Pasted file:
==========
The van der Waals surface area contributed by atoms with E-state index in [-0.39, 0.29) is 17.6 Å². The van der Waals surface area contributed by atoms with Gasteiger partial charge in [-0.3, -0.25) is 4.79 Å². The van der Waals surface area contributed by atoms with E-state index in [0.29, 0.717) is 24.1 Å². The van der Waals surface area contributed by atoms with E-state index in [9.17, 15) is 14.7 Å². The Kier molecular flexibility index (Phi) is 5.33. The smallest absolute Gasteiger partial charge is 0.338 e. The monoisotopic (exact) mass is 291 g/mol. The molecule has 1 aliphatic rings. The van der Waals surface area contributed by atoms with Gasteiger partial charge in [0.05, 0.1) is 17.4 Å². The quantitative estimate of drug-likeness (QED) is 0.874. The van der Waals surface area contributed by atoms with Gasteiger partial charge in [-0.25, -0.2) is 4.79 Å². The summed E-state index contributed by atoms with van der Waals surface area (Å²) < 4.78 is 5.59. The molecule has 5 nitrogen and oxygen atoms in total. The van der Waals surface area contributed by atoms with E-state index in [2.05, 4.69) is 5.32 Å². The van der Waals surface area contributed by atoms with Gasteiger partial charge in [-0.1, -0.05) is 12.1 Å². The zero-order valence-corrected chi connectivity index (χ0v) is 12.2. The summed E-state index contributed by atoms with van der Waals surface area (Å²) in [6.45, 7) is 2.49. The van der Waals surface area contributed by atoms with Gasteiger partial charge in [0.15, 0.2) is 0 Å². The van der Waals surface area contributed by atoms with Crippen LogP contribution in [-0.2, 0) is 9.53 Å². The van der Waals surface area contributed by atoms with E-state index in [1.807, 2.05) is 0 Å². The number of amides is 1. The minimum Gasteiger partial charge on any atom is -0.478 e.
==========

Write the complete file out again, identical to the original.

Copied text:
The van der Waals surface area contributed by atoms with E-state index in [-0.39, 0.29) is 17.6 Å². The van der Waals surface area contributed by atoms with Gasteiger partial charge in [-0.3, -0.25) is 4.79 Å². The van der Waals surface area contributed by atoms with E-state index in [0.29, 0.717) is 24.1 Å². The van der Waals surface area contributed by atoms with E-state index in [9.17, 15) is 14.7 Å². The Kier molecular flexibility index (Phi) is 5.33. The smallest absolute Gasteiger partial charge is 0.338 e. The monoisotopic (exact) mass is 291 g/mol. The molecule has 1 aliphatic rings. The van der Waals surface area contributed by atoms with Gasteiger partial charge in [0.05, 0.1) is 17.4 Å². The quantitative estimate of drug-likeness (QED) is 0.874. The van der Waals surface area contributed by atoms with Gasteiger partial charge in [-0.25, -0.2) is 4.79 Å². The summed E-state index contributed by atoms with van der Waals surface area (Å²) < 4.78 is 5.59. The molecule has 5 nitrogen and oxygen atoms in total. The van der Waals surface area contributed by atoms with E-state index in [2.05, 4.69) is 5.32 Å². The van der Waals surface area contributed by atoms with Gasteiger partial charge in [-0.1, -0.05) is 12.1 Å². The zero-order valence-corrected chi connectivity index (χ0v) is 12.2. The summed E-state index contributed by atoms with van der Waals surface area (Å²) in [6.45, 7) is 2.49. The van der Waals surface area contributed by atoms with Gasteiger partial charge in [0.15, 0.2) is 0 Å². The van der Waals surface area contributed by atoms with Crippen LogP contribution in [-0.2, 0) is 9.53 Å². The van der Waals surface area contributed by atoms with E-state index in [1.807, 2.05) is 0 Å². The number of amides is 1. The minimum Gasteiger partial charge on any atom is -0.478 e.